Before I go into detail about the above six points, it is important to examine a few moments in our recent past, which may have contributed to today’s crude state. In the late 1960s and early 1970s, comedians George Carlin and Lenny Bruce featured stand-up routines on bodily functions. In the late 70s, National Lampoon began making films for young adults such as the gross-out classic Animal House. In that movie, John Belushi stuffs his face with food and then pretends he’s a pimple that bursts. Mel Brooks made a few ribald comedies in the 70s also, such as Blazing Saddles featuring the infamous gas-passing scene at the campfire. Then came Porky’s, Zucker-Abrams films such as Airplane and Naked Gun, Ace Ventura movies, Dumb and Dumber’s laxative scene, and last year the wild runaway success of There’s Something About Mary with its gross masturbation scene. Hollywood, in jump-on-the-bandwagon fashion, is following suit, hoping that the money will flow, and when done with carefully planned marketing skills and A-list stars, it is succeeding.

This year alone, so far, we have seen excessive toilet humor with Austin Powers: The Spy Who Shagged Me, Big Daddy, South Park: Bigger, Longer and Uncut. All of these films are aimed at broad audiences. The first two are PG-13, and the South Park is a cartoon featuring children. All these films are leading their media campaigns with the certainty of gross-out jokes, but several of the smaller teen comedies, like She’s All That, also feature a scene or two to turn the stomach.

Up until recently, R-rated movies had a lock on ribald material. Porky’s, Animal House and There’s Something About Mary were all rated R, and, if the movie theaters were doing their jobs, which it seems now that most aren’t, then the little ones are denied access. Today, however, many PG-13 movies have genital jokes, urination jokes, and even PG-13 rated Wild Wild West, which is selling itself on action more than comedy, has a veiled bestiality joke and other crudities. Yikes!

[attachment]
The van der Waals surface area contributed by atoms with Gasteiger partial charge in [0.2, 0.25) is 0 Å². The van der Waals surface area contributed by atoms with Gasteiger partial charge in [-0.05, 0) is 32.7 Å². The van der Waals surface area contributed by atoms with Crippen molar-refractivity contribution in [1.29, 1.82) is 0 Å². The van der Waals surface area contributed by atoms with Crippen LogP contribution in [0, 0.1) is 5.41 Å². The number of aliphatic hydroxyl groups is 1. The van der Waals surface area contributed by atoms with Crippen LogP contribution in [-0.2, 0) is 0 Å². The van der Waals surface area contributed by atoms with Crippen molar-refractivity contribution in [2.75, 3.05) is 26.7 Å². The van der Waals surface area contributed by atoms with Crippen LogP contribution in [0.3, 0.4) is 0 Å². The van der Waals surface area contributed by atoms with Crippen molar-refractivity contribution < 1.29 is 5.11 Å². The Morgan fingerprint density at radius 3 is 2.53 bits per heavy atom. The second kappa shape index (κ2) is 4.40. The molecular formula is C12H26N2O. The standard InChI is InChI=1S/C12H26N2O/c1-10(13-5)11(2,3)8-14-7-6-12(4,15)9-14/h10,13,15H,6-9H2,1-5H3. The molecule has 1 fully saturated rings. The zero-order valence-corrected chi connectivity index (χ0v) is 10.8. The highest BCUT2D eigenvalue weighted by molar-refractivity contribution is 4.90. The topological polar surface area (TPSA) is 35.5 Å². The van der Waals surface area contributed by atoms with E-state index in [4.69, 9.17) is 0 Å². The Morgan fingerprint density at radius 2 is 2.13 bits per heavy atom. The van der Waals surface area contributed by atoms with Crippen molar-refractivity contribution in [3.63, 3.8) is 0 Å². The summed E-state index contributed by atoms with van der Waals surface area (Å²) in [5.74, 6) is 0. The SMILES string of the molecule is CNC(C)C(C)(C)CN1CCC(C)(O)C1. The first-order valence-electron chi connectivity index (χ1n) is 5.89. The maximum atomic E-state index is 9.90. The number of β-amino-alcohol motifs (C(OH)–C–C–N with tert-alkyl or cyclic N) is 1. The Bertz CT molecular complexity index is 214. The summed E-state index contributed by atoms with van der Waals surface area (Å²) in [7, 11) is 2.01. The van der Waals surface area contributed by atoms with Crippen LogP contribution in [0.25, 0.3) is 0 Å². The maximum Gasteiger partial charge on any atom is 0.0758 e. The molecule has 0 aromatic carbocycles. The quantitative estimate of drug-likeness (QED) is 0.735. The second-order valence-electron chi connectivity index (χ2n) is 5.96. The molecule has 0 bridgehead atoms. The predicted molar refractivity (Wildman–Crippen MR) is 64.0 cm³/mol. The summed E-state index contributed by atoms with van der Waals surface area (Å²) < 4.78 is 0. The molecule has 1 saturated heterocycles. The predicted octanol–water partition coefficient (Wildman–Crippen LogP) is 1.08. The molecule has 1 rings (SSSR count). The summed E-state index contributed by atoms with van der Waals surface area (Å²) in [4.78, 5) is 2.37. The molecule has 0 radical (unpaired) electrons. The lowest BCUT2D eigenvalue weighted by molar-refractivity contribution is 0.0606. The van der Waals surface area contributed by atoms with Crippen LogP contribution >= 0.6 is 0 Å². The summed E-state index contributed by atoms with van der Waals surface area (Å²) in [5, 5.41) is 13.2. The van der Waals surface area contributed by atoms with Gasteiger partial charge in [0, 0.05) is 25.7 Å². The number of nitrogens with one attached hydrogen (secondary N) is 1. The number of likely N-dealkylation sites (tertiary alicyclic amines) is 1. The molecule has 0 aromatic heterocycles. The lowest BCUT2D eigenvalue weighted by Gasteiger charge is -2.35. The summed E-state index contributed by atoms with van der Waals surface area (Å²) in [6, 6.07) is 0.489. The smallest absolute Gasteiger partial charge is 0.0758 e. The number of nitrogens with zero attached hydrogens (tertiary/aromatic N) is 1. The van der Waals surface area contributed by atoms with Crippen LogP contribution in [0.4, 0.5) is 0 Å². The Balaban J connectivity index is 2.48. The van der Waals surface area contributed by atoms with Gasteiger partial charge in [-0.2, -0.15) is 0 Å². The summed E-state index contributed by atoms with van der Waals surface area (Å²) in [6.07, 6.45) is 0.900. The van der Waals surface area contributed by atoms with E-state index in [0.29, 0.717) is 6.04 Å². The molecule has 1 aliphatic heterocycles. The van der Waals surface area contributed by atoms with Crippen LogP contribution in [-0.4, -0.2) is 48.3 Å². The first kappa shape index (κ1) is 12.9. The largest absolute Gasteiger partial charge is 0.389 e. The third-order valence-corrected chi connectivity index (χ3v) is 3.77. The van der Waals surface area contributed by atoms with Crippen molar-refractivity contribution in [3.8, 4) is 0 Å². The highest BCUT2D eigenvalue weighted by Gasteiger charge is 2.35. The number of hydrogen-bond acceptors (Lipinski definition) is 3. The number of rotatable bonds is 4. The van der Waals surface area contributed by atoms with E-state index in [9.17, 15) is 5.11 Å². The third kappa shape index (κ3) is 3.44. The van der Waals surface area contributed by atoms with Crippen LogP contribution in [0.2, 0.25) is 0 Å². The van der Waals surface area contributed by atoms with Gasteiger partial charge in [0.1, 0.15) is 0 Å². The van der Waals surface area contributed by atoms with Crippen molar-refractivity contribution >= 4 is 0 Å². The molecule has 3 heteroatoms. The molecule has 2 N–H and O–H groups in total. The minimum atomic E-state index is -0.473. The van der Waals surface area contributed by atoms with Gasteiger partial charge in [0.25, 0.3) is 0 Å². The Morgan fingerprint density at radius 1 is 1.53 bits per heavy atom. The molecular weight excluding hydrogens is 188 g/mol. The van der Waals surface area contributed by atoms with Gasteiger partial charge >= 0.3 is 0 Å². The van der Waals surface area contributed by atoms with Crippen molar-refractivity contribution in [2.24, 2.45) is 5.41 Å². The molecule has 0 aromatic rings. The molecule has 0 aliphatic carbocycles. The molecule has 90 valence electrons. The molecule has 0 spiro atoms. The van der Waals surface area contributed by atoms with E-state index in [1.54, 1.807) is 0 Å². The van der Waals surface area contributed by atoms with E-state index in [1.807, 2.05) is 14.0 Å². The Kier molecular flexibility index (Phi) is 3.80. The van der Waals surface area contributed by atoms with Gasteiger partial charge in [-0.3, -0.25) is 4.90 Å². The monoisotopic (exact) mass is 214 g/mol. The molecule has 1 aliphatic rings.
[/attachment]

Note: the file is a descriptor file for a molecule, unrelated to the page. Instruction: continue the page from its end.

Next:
South Park creators Matt Parker and Trey Stone tell the press with pride that they purposefully tried to make something that will offend everyone with their recent feature film. Entertainment Weekly asked Mike Meyers if there is anything that he won’t include in his movies (suggesting restraint), and he replied, “No. Not if it’s funny.” Of course, if he and Adam Sandler are getting massive returns on their movies, how can they argue that America doesn’t enjoy it?

Both Meyers and Sandler have running gags in their movies. Meyers barrages the viewer with jokes about the male member, while Sandler jokes about urination continually. This continual assault may be outrageous, and the initial idea behind the joke may contain a grain of humor, but to attack the viewer with repetition dulls the viewer to future jokes on the same subject. These men are setting up a condition where the humor must be bigger and grosser to produce the same laugh or it won’t be effective. Many people who have seen these movies aren’t impressed and simply say the humor isn’t humorous, but their children and/or less discerning friends are consuming this refuse indiscriminately. Filmmak­ers who see the dollars generated by toilet humor and are motivated by “artistic freedom” and corrupt power are emboldened to create even more extreme versions of toilet humor to satisfy the tarnished funny bones of their audiences.